Dyslexia is a very broad-spectrum disorder and it has many facets. I knew how to organise myself to be able to study, although obviously, it took a greater effort than others. I never studied alone because as I found reading difficult, so I studied in a group, commenting on the topics and this helped me to remember them. I was bolstered up by the group and as I am very good at preparing summaries and outlines, I returned the favour in this way.

You know that in Spain we usually say that Germans are very rule-abiding.

(Laughter). I am of German descent and I am married to a German, but my father is Galician. Perhaps for this reason I wouldn’t say that I am very set in my ways; rather I am structured, which is different. Structured is being methodical and in this sense, I am Germanic. For example, I always get up at the same time, at 6.40 am and I have the same work routine, which starts with a first sifting through my emails.

How many days a week do you play paddle tennis?

I play sport every day; I need it for my mental health and it comes easily to me. My week includes three days of playing paddle tennis, one of Zumba, another swimming and another cycling, in addition to walking our dog, Laika, 4 kilometres a day.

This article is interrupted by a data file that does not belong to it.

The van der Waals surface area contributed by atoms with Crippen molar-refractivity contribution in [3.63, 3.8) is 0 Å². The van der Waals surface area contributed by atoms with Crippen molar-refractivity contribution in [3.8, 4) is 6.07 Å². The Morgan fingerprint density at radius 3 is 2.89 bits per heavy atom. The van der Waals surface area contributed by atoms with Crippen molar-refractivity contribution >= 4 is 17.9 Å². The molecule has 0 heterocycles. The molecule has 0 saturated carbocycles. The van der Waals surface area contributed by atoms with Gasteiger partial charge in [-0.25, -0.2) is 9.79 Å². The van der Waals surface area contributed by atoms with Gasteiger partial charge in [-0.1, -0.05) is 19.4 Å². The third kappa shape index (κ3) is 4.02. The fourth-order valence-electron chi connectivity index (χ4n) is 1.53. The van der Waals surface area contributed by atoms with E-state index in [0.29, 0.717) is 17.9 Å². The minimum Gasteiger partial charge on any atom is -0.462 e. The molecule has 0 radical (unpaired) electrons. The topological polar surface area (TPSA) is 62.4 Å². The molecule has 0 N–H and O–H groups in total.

When I was young, I always played tennis and around seven years ago I discovered paddle tennis. I am on a team of 14 seasoned players at the Jarama Sports Centre, which we all enjoy a great deal.

Talking about bicycles, I counted nine in your garage and there are four of you.

(Laughter). Yes, we have loads, for all ages and sizes. At home, we use them very frequently because we live virtually in the country and we have a bicycle lane where there is no danger.

Are you one of the good paddle tennis players?

I’m not bad, but I’m not one of the best. I am one of the experts in the third half because I am very good at organising the beers at the end of the game when we are competing at another venue.